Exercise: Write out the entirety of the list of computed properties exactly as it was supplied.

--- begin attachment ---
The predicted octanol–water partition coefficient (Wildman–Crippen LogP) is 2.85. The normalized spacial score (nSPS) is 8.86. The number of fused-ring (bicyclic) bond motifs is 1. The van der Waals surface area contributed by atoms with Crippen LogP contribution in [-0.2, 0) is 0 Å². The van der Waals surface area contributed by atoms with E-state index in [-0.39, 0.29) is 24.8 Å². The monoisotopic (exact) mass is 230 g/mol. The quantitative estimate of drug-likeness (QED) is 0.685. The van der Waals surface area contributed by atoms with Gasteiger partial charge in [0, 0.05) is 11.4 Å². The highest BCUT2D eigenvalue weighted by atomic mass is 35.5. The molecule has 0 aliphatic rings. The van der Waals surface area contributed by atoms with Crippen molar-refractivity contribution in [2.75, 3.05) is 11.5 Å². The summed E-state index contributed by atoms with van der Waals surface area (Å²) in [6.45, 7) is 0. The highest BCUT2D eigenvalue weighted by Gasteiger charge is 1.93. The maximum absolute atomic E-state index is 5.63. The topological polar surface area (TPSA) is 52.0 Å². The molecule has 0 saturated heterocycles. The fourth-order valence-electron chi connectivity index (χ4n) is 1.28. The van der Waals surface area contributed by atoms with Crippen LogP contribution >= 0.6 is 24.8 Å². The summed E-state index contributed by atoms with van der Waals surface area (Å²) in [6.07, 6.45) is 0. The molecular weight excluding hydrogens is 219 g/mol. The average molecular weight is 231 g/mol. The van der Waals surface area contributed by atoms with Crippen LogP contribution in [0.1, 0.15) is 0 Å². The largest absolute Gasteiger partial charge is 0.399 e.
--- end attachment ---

The predicted octanol–water partition coefficient (Wildman–Crippen LogP) is 2.85. The normalized spacial score (nSPS) is 8.86. The number of fused-ring (bicyclic) bond motifs is 1. The van der Waals surface area contributed by atoms with Crippen LogP contribution in [-0.2, 0) is 0 Å². The van der Waals surface area contributed by atoms with E-state index in [-0.39, 0.29) is 24.8 Å². The monoisotopic (exact) mass is 230 g/mol. The quantitative estimate of drug-likeness (QED) is 0.685. The van der Waals surface area contributed by atoms with Gasteiger partial charge in [0, 0.05) is 11.4 Å². The highest BCUT2D eigenvalue weighted by atomic mass is 35.5. The molecule has 0 aliphatic rings. The van der Waals surface area contributed by atoms with Crippen molar-refractivity contribution in [2.75, 3.05) is 11.5 Å². The summed E-state index contributed by atoms with van der Waals surface area (Å²) in [6.45, 7) is 0. The highest BCUT2D eigenvalue weighted by Gasteiger charge is 1.93. The maximum absolute atomic E-state index is 5.63. The topological polar surface area (TPSA) is 52.0 Å². The molecule has 0 saturated heterocycles. The fourth-order valence-electron chi connectivity index (χ4n) is 1.28. The van der Waals surface area contributed by atoms with Crippen LogP contribution >= 0.6 is 24.8 Å². The summed E-state index contributed by atoms with van der Waals surface area (Å²) in [6.07, 6.45) is 0. The molecular weight excluding hydrogens is 219 g/mol. The average molecular weight is 231 g/mol. The van der Waals surface area contributed by atoms with Crippen LogP contribution in [0.1, 0.15) is 0 Å². The largest absolute Gasteiger partial charge is 0.399 e.